[color=purple]Tsk, tsk, tsk. Just another example of the rich and powerful taking advantage of the poor working man. Don't these people have to feed their families and care for their sick and elderly? And what of their children. Dick, don't cut salaries...do it for the children![/color]
[SIZE=3]Gephardt Asks Campaign Staff to Take Pay Cut [/SIZE]
AP - Friday, November 07, 2003
Democratic presidential hopeful Dick Gephardt, facing a huge cash disadvantage against front-runner Howard Dean, has asked his senior staff to take a pay cut.
"We want to make sure we spend the bulk of our resources in the early states on the ground and on the air," said campaign manager Steve Murphy. "This is an effort to make sure we meet those goals."
The news came one day after Dean dealt Gephardt's campaign a huge blow by sealing endorsements from two major unions - the Service Employees International Union, with 1.6 million members, and the 1.5 million-member American Federation of State, County and Municipal Employees union.
Gephardt's presidential bid relies on strong labor support. He has won endorsements from more than 20 unions, including the Teamsters , the United Food and Commercial Workers and the Laborers International Union of North America.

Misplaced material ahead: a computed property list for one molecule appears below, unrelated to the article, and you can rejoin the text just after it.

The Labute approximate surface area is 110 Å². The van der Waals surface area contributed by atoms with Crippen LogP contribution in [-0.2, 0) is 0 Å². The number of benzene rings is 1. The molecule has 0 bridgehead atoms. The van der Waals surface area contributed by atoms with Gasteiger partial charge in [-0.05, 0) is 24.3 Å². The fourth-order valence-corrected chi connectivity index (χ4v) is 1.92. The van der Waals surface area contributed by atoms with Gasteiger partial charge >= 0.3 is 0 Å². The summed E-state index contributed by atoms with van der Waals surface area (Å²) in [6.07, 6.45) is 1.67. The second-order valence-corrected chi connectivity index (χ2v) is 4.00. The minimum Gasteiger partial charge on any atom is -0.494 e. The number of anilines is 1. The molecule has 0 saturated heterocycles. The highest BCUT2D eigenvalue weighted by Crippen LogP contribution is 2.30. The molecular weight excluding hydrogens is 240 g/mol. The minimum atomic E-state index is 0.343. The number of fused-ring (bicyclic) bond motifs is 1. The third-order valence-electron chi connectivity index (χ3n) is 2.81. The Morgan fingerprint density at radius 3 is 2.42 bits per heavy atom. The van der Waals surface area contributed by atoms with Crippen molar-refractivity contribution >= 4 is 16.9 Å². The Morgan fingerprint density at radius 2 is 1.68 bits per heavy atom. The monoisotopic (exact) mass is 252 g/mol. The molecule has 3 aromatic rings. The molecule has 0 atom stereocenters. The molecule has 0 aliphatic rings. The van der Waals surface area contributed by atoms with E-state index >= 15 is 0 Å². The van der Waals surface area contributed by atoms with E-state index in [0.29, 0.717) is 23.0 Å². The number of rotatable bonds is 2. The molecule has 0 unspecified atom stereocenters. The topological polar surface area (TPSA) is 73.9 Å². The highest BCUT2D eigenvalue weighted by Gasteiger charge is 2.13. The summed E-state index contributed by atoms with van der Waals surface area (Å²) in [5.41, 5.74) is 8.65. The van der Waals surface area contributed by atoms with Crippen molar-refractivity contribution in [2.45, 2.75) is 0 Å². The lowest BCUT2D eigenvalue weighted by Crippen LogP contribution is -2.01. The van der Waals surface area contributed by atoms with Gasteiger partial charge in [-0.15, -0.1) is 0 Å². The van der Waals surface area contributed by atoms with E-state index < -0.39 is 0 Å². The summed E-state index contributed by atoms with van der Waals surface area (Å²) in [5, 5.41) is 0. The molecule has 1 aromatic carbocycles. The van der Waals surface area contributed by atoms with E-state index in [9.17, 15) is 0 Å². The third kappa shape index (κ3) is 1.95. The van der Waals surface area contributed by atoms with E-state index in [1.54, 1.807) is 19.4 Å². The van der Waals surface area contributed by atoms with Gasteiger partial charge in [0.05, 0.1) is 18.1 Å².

Murphy would not say how many employees took a pay cut nor did he reveal the size of the reductions. He said the campaign has stuck to its budget, including meeting fund-raising goals.
But the budget did not take into account that Dean would raise $25 million by the fall, enough to reject taxpayer money and the spending limits that go with it.
"Howard Dean has spent twice as much money as we did in the last quarter without buying any more (ads), without sending any more mail, without doing more communication. By running a lean, disciplined campaign, we've been able to compete with Howard Dean, even though he's raised considerably more money than we have," Murphy said.
"[b]This is exactly what Al Gore did at almost the same timeframe in 2000[/b]," he said.
Officials with the campaigns of rivals John Kerry and John Edwards said they had no plans to cut pay or budgets.